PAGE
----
There has been a barrage of G7 central bank coverage in March, culminating in much talk, but resulting in – on the whole – little new action. The Bank of Japan remained on hold (after adopting a surprise negative rate policy at the end of January), the Federal Open Market Committee (FOMC) delivered a “dovish hold” (keeping interest rates unchanged while lowering their longer term rate guidance) and the Bank of England voted unanimously to keep the interest rate at 0.5%.
Some of the more interesting policy action has been in Europe where the European Central Bank (ECB) unveiled a raft of additional measures in its latest round of monetary easing, which included a further cut to its already negative deposit rate. Again, this has been well covered by market commentators. But perhaps some of the lesser discussed – though no less deserving – coverage of late has been given to the Nordics, where negative nominal rates have been a feature of some of these markets for some time. If the Nordic region is the gaping hole in your monetary policy bank of knowledge, the following discussion should go some way to address this.
Norway: Eased in March, more to come?
On 17th March – the day after the FOMC meeting – the Norges Bank cut its deposit rate from 0.75% to a new low of 0.5%. The weaker external growth environment, looser policy abroad and renewed oil price swings were some of the reasons cited for this move.
The Norges bank has an inflation target of 2.5% and whilst the CPI inflation forecast was revised upwards in the short term (from 2.6% to 3.2% for the first quarter of this year), much of this is due to the lagged impact of the Krone depreciation experienced in line with the fall in the oil price in 2015. Given the YTD rebound in the Krone, the currency effect is likely to dissipate in the longer term. Teamed with a potentially slowing global demand environment as well as subsiding domestic wage pressures, inflation is forecast to end 2019 at 1.6%, well below target.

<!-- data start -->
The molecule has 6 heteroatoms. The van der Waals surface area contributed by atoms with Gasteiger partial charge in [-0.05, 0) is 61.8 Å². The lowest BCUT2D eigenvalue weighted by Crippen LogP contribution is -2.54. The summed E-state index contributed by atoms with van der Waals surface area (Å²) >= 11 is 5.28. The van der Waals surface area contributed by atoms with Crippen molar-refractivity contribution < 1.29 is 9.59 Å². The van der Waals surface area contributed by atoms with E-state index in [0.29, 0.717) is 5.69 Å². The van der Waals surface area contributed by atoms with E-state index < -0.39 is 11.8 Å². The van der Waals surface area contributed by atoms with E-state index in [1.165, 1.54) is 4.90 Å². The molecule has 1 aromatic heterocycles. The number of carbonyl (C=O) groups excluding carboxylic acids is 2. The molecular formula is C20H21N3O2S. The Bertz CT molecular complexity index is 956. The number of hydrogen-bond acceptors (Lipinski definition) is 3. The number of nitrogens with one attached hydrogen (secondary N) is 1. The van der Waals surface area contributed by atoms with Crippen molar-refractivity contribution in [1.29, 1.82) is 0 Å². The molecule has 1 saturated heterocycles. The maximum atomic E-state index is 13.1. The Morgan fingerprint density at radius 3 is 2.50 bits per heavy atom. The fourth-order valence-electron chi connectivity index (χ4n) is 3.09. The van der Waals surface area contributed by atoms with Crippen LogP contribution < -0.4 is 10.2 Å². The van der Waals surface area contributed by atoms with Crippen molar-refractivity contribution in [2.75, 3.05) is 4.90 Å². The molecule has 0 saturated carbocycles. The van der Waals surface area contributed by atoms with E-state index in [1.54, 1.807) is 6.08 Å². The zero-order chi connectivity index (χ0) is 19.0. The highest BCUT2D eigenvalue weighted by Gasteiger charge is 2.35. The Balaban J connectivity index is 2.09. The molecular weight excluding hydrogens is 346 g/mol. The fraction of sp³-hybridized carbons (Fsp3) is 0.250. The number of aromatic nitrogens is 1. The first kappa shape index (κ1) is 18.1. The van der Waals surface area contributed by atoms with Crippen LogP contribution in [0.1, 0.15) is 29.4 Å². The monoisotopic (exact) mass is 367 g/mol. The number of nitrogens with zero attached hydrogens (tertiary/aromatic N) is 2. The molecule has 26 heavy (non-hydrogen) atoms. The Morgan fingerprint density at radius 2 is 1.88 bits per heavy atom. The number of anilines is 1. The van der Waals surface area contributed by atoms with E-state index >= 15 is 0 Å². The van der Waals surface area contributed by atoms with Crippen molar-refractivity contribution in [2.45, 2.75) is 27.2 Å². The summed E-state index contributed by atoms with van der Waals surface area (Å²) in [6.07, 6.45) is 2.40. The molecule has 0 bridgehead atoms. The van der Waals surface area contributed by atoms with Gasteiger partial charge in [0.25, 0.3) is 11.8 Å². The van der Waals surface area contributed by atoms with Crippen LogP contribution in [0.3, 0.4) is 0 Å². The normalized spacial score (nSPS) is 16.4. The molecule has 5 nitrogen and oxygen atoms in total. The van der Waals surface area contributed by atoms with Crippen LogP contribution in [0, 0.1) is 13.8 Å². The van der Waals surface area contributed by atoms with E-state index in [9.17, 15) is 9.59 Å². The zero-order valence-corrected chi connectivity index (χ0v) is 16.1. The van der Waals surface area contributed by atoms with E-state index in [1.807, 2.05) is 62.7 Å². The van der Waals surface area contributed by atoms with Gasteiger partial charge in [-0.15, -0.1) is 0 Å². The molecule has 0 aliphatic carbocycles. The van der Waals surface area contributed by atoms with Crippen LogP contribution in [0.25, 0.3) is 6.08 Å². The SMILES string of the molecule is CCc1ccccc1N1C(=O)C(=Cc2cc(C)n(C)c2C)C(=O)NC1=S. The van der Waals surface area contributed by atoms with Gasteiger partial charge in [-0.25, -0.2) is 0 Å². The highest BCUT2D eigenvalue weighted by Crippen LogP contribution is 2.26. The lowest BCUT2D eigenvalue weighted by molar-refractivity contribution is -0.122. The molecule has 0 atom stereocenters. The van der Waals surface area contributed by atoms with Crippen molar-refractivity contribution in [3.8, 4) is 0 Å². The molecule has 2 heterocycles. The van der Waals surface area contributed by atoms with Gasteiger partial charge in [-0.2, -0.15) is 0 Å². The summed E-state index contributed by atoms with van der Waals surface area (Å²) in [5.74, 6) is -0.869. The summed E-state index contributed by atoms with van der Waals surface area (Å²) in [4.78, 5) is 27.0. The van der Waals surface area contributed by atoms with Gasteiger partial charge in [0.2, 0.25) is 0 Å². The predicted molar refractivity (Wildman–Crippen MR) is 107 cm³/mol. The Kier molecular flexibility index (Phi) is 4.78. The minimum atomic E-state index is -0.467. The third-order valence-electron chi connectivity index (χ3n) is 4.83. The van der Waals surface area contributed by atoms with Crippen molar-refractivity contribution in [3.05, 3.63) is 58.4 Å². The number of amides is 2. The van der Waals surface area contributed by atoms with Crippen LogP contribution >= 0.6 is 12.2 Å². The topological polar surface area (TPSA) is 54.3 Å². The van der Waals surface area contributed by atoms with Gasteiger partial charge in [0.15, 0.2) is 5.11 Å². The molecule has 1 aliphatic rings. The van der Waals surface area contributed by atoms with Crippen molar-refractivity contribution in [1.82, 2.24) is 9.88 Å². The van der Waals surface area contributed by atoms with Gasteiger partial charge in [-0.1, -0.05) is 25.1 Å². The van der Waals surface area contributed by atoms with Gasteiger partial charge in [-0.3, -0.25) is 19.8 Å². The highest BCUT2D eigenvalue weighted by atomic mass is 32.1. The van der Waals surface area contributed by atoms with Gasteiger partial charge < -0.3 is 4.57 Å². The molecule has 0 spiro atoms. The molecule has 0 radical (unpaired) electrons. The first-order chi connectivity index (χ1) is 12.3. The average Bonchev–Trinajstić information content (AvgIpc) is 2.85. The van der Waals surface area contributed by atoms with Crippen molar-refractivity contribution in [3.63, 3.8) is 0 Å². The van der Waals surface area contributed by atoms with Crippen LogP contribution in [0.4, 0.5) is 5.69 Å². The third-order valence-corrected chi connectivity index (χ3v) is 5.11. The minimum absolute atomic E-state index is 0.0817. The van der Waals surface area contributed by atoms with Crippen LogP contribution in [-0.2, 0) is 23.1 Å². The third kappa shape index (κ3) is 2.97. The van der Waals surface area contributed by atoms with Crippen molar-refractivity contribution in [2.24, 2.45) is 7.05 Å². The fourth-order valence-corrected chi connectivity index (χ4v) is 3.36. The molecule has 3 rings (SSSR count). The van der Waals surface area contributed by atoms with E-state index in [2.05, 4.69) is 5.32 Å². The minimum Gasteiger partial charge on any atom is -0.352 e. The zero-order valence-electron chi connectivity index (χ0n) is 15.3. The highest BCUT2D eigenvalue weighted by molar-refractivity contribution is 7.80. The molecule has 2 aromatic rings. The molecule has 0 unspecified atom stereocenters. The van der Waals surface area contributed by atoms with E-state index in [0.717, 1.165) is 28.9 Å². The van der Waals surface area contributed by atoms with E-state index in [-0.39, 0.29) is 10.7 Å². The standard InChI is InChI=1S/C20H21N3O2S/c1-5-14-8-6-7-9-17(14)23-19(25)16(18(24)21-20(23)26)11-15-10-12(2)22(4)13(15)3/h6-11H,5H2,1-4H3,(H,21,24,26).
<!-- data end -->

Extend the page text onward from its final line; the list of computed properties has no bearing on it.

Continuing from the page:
Like many of its developed country peers, Norway now too finds itself flirting with the zero lower bound. What is of particular interest is that the central bank has not ruled out the use of negative nominal interest rates declaring that “should the Norwegian economy be exposed to new major shocks, the Executive Board will, however, not exclude the possibility that the key policy rate may turn negative”. Perhaps one to watch in the race to the bottom.
Denmark: Protecting the peg
Several developed market economies have now embraced the negative nominal rate experiment, but it was the Danmarks Nationalbank (DNB) that was the pioneer. Unlike the majority of other central banks in the area, inflation is not the target, but its commitment to keep the DKK/EUR exchange rate close to the ERM II central rate with a narrow fluctuation band of ±2.25%.
At the start of this year, the DNB hiked rates from -0.75% to -0.65% in defence of the band. Though this move was a tightening, the bank also made tweaks to its tiered deposit system, by lowering the current account limit from DKK 63.05bn to DKK 32bn. The limit caps the amount of commercial bank reserves that can be held with the DNB at the 0.0% current account rate, while the excess above this limit gets charged at the more punitive certificate of deposit rate (-0.65%), which should stimulate bank lending – an act of credit easing.
The next move in rates is ambiguous. If there are further sizeable capital outflows and reserve shrinkage, the central bank will likely hike rates again. Conversely, should capital flows reverse and require intervention by selling DKK, the central bank could cut the policy rate or accumulate FX reserves again.